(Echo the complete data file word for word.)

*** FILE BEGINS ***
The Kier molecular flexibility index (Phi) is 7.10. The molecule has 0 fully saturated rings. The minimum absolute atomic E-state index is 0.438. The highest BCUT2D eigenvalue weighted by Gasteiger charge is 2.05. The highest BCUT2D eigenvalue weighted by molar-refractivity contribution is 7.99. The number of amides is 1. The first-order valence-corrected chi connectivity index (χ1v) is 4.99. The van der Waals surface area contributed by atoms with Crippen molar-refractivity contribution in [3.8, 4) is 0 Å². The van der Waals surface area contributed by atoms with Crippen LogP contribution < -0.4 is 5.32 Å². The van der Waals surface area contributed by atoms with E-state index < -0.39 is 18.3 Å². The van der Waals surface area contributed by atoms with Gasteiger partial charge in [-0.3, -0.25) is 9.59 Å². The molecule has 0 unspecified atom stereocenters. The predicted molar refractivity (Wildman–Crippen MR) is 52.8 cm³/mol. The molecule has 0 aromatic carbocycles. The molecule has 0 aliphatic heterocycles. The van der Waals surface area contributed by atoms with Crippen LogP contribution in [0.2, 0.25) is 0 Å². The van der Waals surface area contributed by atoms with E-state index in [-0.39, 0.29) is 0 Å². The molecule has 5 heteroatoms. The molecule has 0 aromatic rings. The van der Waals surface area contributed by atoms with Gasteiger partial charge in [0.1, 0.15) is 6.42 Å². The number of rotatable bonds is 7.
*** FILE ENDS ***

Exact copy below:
The Kier molecular flexibility index (Phi) is 7.10. The molecule has 0 fully saturated rings. The minimum absolute atomic E-state index is 0.438. The highest BCUT2D eigenvalue weighted by Gasteiger charge is 2.05. The highest BCUT2D eigenvalue weighted by molar-refractivity contribution is 7.99. The number of amides is 1. The first-order valence-corrected chi connectivity index (χ1v) is 4.99. The van der Waals surface area contributed by atoms with Crippen molar-refractivity contribution in [3.8, 4) is 0 Å². The van der Waals surface area contributed by atoms with Crippen LogP contribution < -0.4 is 5.32 Å². The van der Waals surface area contributed by atoms with E-state index < -0.39 is 18.3 Å². The van der Waals surface area contributed by atoms with Gasteiger partial charge in [-0.3, -0.25) is 9.59 Å². The molecule has 0 unspecified atom stereocenters. The predicted molar refractivity (Wildman–Crippen MR) is 52.8 cm³/mol. The molecule has 0 aromatic carbocycles. The molecule has 0 aliphatic heterocycles. The van der Waals surface area contributed by atoms with Crippen LogP contribution in [0.2, 0.25) is 0 Å². The van der Waals surface area contributed by atoms with E-state index in [-0.39, 0.29) is 0 Å². The molecule has 5 heteroatoms. The molecule has 0 aromatic rings. The van der Waals surface area contributed by atoms with Gasteiger partial charge in [0.1, 0.15) is 6.42 Å². The number of rotatable bonds is 7.